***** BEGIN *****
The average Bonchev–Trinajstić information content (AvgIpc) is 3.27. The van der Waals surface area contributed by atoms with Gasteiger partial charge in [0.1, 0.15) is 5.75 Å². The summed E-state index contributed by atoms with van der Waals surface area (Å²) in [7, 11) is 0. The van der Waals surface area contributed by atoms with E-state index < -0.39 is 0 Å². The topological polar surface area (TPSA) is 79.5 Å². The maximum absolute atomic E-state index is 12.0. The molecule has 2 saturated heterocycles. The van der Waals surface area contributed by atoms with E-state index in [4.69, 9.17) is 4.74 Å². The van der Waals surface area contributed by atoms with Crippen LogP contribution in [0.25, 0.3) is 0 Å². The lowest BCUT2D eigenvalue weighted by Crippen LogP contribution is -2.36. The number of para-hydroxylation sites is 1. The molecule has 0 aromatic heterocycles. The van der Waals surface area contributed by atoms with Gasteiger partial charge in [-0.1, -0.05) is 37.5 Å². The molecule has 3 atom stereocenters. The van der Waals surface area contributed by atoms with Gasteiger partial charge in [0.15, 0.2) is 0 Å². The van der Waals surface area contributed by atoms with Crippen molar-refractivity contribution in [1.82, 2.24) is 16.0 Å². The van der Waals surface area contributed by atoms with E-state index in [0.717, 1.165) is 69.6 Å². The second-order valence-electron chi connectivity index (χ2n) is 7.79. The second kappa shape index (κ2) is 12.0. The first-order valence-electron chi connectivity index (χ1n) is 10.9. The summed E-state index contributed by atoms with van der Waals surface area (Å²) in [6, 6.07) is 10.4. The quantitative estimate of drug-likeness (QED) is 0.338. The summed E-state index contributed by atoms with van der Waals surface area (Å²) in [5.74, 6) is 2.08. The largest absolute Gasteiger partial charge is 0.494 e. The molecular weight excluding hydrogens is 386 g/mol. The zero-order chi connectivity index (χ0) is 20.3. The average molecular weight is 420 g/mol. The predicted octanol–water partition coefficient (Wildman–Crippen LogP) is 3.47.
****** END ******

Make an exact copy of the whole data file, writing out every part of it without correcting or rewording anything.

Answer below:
The average Bonchev–Trinajstić information content (AvgIpc) is 3.27. The van der Waals surface area contributed by atoms with Gasteiger partial charge in [0.1, 0.15) is 5.75 Å². The summed E-state index contributed by atoms with van der Waals surface area (Å²) in [7, 11) is 0. The van der Waals surface area contributed by atoms with E-state index < -0.39 is 0 Å². The topological polar surface area (TPSA) is 79.5 Å². The maximum absolute atomic E-state index is 12.0. The molecule has 2 saturated heterocycles. The van der Waals surface area contributed by atoms with E-state index in [4.69, 9.17) is 4.74 Å². The van der Waals surface area contributed by atoms with Crippen LogP contribution in [0.25, 0.3) is 0 Å². The lowest BCUT2D eigenvalue weighted by Crippen LogP contribution is -2.36. The number of para-hydroxylation sites is 1. The molecule has 0 aromatic heterocycles. The van der Waals surface area contributed by atoms with Gasteiger partial charge in [-0.1, -0.05) is 37.5 Å². The molecule has 3 atom stereocenters. The van der Waals surface area contributed by atoms with Gasteiger partial charge in [0.15, 0.2) is 0 Å². The van der Waals surface area contributed by atoms with Crippen molar-refractivity contribution in [1.82, 2.24) is 16.0 Å². The van der Waals surface area contributed by atoms with E-state index in [0.717, 1.165) is 69.6 Å². The second-order valence-electron chi connectivity index (χ2n) is 7.79. The second kappa shape index (κ2) is 12.0. The first-order valence-electron chi connectivity index (χ1n) is 10.9. The summed E-state index contributed by atoms with van der Waals surface area (Å²) in [6, 6.07) is 10.4. The quantitative estimate of drug-likeness (QED) is 0.338. The summed E-state index contributed by atoms with van der Waals surface area (Å²) in [5.74, 6) is 2.08. The largest absolute Gasteiger partial charge is 0.494 e. The molecular weight excluding hydrogens is 386 g/mol. The zero-order chi connectivity index (χ0) is 20.3. The average molecular weight is 420 g/mol. The predicted octanol–water partition coefficient (Wildman–Crippen LogP) is 3.47.